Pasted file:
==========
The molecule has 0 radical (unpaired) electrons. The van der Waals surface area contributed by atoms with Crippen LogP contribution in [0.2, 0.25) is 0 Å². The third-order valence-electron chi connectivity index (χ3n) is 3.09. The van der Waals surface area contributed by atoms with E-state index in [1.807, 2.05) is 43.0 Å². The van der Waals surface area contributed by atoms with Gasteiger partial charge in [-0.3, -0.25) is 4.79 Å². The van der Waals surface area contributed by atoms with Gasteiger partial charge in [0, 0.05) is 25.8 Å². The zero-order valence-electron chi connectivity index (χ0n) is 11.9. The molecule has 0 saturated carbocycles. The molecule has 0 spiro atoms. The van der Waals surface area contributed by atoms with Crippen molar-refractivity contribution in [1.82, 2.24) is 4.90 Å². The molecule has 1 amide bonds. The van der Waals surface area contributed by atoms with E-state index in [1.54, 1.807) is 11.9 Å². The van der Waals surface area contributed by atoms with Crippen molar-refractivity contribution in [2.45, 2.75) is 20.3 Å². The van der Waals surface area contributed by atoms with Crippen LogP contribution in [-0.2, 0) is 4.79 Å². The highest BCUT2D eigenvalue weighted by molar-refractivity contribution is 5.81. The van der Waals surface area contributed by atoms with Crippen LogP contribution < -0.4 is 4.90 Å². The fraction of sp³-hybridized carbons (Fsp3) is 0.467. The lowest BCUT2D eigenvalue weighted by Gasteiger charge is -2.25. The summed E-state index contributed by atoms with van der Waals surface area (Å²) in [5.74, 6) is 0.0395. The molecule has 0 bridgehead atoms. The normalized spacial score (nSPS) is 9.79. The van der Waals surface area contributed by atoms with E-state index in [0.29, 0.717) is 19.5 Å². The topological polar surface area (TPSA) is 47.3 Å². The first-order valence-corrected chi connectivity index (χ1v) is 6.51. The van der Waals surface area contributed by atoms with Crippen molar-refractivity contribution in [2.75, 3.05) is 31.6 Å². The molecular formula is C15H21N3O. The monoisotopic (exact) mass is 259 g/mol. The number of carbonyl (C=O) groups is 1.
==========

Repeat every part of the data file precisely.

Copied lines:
The molecule has 0 radical (unpaired) electrons. The van der Waals surface area contributed by atoms with Crippen LogP contribution in [0.2, 0.25) is 0 Å². The third-order valence-electron chi connectivity index (χ3n) is 3.09. The van der Waals surface area contributed by atoms with E-state index in [1.807, 2.05) is 43.0 Å². The van der Waals surface area contributed by atoms with Gasteiger partial charge in [-0.3, -0.25) is 4.79 Å². The van der Waals surface area contributed by atoms with Gasteiger partial charge in [0, 0.05) is 25.8 Å². The zero-order valence-electron chi connectivity index (χ0n) is 11.9. The molecule has 0 saturated carbocycles. The molecule has 0 spiro atoms. The van der Waals surface area contributed by atoms with Crippen molar-refractivity contribution in [1.82, 2.24) is 4.90 Å². The molecule has 1 amide bonds. The van der Waals surface area contributed by atoms with E-state index in [1.54, 1.807) is 11.9 Å². The van der Waals surface area contributed by atoms with Crippen molar-refractivity contribution in [2.45, 2.75) is 20.3 Å². The van der Waals surface area contributed by atoms with Crippen LogP contribution in [-0.2, 0) is 4.79 Å². The highest BCUT2D eigenvalue weighted by molar-refractivity contribution is 5.81. The van der Waals surface area contributed by atoms with Crippen LogP contribution < -0.4 is 4.90 Å². The fraction of sp³-hybridized carbons (Fsp3) is 0.467. The lowest BCUT2D eigenvalue weighted by Gasteiger charge is -2.25. The summed E-state index contributed by atoms with van der Waals surface area (Å²) in [5.74, 6) is 0.0395. The molecule has 0 bridgehead atoms. The normalized spacial score (nSPS) is 9.79. The van der Waals surface area contributed by atoms with E-state index in [0.29, 0.717) is 19.5 Å². The topological polar surface area (TPSA) is 47.3 Å². The first-order valence-corrected chi connectivity index (χ1v) is 6.51. The van der Waals surface area contributed by atoms with Crippen molar-refractivity contribution in [2.75, 3.05) is 31.6 Å². The molecular formula is C15H21N3O. The monoisotopic (exact) mass is 259 g/mol. The number of carbonyl (C=O) groups is 1.